Freestyling on the airwaves

 The radio producer helping English-speaking visitors access Verbier’s sweet spots.

Karine and Conor Lennon from Mountain Radio Verbier

Karine and Conor Lennon from Mountain Radio Verbier

Hunting down untracked snow became that bit easier following the launch of a new radio station in Verbier earlier this year.

Mountain Radio Verbier is Switzerland’s only commercial English-language station, offering a mix of content that can include anything from an interview with a cheese maker, to reports on temperatures at the top of a chairlift.

The station serves Verbier, the neighbouring small ski resorts, and the scattering of farming hamlets in between – and is the brainchild of a man who grew up outside Bracknell.

“The idea was to use the latest technology to create a holiday radio station”, says 38-year-old Conor Lennon, founder and director of Mountain Radio Verbier. “And, given the international clientele attracted to the region, it made sense to broadcast in an international language: English.”

The station has two main shows, featuring a range of music, quirky news items, adverts and interviews. In addition, Ski Breakfast carries bulletins on temperatures around the slopes, news of lift or piste closures, and live reports on snow conditions. The Après-Ski Show carries weather forecasts for the next day, and offers suggestions for activities in and around the resorts. If the formula proves successful, you may soon come across more stations like this at resorts across Switzerland.

Conor Lennon from Mountain Radio VerbierThis is not a medium serving a ghetto of holidaymakers and ex-pats unwilling or unable to communicate with locals in their own language. This week, the station is encouraging listeners to watch a play staged in a village across the valley, performed entirely in the local Franco-Provençal patois. Luckily there are subtitles in French “for those not completely conversant in local dialect,” Conor tells his audience. “And let’s face it, that is most people.”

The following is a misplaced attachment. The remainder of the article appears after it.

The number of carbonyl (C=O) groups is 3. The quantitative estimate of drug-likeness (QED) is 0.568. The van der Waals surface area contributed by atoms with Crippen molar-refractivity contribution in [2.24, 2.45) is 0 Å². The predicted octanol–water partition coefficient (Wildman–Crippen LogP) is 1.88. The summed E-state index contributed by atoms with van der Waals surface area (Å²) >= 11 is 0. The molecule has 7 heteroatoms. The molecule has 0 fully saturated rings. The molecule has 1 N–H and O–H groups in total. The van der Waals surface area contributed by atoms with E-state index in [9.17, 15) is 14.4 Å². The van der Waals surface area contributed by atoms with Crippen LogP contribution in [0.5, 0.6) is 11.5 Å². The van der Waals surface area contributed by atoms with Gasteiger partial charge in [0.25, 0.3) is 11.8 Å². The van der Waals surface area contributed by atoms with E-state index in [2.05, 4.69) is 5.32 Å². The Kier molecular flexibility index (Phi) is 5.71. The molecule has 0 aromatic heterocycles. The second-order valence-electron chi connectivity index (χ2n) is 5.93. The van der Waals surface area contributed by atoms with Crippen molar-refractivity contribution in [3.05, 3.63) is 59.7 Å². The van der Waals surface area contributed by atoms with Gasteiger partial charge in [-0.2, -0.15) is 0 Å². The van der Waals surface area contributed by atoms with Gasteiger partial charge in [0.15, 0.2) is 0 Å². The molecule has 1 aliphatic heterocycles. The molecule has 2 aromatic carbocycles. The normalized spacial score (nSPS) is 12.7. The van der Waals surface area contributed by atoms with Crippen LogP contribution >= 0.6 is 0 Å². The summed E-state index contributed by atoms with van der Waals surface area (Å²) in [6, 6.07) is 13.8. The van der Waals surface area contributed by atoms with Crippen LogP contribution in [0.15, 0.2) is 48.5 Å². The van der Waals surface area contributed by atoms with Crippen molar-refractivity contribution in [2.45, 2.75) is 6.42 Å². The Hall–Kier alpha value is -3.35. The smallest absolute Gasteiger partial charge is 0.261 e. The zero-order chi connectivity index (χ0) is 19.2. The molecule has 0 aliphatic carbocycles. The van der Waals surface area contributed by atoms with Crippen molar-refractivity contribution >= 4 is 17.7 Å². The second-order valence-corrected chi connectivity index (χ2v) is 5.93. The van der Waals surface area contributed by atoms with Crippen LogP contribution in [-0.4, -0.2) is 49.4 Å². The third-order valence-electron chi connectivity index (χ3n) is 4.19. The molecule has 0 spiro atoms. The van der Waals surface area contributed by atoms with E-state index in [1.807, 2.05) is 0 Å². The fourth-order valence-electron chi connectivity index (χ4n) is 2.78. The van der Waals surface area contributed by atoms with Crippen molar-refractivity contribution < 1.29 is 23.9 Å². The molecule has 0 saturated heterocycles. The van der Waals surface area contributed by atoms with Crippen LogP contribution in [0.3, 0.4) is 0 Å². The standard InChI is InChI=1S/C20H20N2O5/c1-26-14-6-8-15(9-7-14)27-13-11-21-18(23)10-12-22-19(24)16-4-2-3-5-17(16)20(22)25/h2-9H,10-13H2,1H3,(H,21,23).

For language is a sensitive issue here, Conor says. “There have been tensions in the community, with English visitors being seen to dominate the resort, and not making the effort to speak French. But while we broadcast in English, we see ourselves as translators, using our language skills to introduce listeners to lesser-known people, places and events.”

Short interviews with locals – everyone from community leaders and ski instructors to restaurateurs – feature regularly, complete with personal recommendations for finding sweet spots in the ski area that visitors might not otherwise discover.

For three years Conor worked for World Radio Switzerland in Geneva, and it was then that he and his wife Karine came up with the idea of creating their own radio station.

“We were already building a chalet to live in just up the valley from Verbier, in Lourtier,” says Conor, “and we thought – wouldn’t it be great if we could work here rather than commute?”

After a year of intensive research, Conor and Karine had a plan: to create a studio in the ground floor of their chalet. “It’s surprisingly straightforward to set up a radio station with modern technology,” says Conor. The local cable operator laid a fibre-optic link to the chalet, and a company called Vibration 108 fitted a mixing desk, and installed a professional playout system on the computer.

John Bristow, presenter on Verbier Mountain Radio

John Bristow

But it is the local content that makes the broadcasts distinctive. This week, Ski Breakfast is featuring a number of this weekend’s events, including Carnival celebrations in the villages, a freestyle competition in the Snowpark, and a ride down the pistes on mountain bikes fitted with special snow tyres.

The show’s presenter, John Bristow is a native of Brighton who has lived in the valley for a decade. He announced an imminent game involving the local football team, FC Sion, which had “got through 30 managers in eight years”. Conor added: “The owner even put himself in the job for a while. But he didn’t trust himself, and he got the sack, too.”